Fashion of the 1930s at the FIT Museum

Curator G. Bruce Boyer says that modern fashion began in the 1930s. His new exhibit, at the FIT Museum in New York, is “Elegance in an Age of Crisis: Fashions of the 1930s.” Director Ben Harrison talked with Boyer at the posh opening party for the exhibit, and the curator drew the line between the Victorian and Edwardian fashions that still prevailed through the 1920s, and the strikingly contemporary styles of just a decade later.

The exhibit features vintage examples, ranging from evening clothes to trench coats to Fred Astaire’s shoes. In the early 30s, America was tightening its belt, but contemporary style was just getting started.

The exhibition runs through April 19th at the Fashion Institute of Technology in New York.

Crazy Stuff on eBay

I spend a lot of time digging up auctions for our eBay Roundup and Inside Track posts. Sometimes, when I want to take a break from looking up stuff on eBay I … look up stuff on eBay. Lately, I’ve been really fascinated by vintage military and biker gear. To be sure, really beautiful Italian suits and modern streetwear labels are nice (and often what we list in our roundups), but for the purposes of just browsing, they rarely capture my imagination like these vintage pieces. 

Such items are easy to find in retrospect. All you have to do is search for a term, click the “Completed listings” checkbox on the left side of eBay’s page, and then sort by “Price + Shipping: highest first” (that’s in the drop down menu on the right side of eBay’s site). That’ll give you the highest priced auctions that just ended, which usually yields some crazy stuff that collectors recently fought over. 

For example, take leather A-2s. The A-2 is a military jacket worn by US pilots in World War II. They’re distinguished by a fold down collar, zippered front, and two flapped pockets. Ever since there’s been a vintage clothing collectors scene, there have been A-2 fanatics. The really awesome pieces tend to have sewn-on patches on the front and hand painted art at the back. Jesse put up a link to a Collectors Weekly article a while ago, and it has some interesting history about how these paintings got onto the backs of our servicemen.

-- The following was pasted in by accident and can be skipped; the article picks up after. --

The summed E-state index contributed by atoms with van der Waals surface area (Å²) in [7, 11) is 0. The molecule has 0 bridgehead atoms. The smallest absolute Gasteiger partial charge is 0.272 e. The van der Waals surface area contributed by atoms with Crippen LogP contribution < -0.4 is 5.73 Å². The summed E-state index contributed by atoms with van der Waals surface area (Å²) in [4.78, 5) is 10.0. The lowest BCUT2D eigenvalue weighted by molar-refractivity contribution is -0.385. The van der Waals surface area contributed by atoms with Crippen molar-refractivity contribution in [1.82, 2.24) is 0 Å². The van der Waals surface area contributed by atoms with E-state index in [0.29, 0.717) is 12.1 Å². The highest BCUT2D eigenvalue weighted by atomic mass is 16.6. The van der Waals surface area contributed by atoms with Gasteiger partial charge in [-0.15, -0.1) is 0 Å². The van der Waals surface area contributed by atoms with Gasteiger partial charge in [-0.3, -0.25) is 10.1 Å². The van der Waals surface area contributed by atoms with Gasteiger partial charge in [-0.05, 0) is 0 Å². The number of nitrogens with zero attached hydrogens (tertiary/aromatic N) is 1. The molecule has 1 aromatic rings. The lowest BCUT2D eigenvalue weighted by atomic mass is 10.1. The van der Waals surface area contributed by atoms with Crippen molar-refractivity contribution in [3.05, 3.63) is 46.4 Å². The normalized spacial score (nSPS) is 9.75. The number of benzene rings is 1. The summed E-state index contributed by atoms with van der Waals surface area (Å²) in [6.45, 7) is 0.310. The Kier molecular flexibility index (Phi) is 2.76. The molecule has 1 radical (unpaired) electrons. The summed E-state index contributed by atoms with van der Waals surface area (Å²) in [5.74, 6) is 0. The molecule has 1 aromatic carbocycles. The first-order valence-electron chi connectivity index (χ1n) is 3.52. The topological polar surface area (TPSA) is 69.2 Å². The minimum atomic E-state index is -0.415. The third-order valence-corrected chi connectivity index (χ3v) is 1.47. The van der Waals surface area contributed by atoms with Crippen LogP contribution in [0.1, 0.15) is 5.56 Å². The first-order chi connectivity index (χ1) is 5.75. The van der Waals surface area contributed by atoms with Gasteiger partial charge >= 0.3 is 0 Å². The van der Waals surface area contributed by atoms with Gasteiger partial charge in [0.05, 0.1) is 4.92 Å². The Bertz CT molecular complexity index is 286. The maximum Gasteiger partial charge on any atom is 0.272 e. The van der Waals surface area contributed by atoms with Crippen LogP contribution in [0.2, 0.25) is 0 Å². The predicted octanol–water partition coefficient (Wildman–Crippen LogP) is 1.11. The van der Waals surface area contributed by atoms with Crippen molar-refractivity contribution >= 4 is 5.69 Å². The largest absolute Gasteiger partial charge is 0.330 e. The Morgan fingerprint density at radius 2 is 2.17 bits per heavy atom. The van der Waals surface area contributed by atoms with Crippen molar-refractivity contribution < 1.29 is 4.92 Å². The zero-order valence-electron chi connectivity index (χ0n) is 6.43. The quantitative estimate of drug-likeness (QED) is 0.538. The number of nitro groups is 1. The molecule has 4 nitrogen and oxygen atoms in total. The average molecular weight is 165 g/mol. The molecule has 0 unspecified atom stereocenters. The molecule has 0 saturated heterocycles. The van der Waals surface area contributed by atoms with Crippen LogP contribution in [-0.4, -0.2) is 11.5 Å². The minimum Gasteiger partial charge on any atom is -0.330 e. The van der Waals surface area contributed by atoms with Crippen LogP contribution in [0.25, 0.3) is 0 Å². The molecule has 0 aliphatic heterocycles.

Anyway, do a competed listing search for “leather A-2” (without the quotation marks) and sort by price highest ended. You’ll get really incredible looking things such as this leather jacket with a painted demon’s head and this one that says “Flying Jenny." Other cool terms to search for? I like "motorcycle club," "car club," "engineer boots," "Champion shirt," and "Buco," just to name a few. Make sure you’re looking in the "Clothing, Shoes, and Accessories" section, however, lest you want to wade through a lot of non-menswear related results. 

Wearekolas also aggregates some of these finds, although they don’t update their blog too often. The above pictures are from them. This jacket in particular is a doozy, although it has that damaged shoulder line I talked about last week.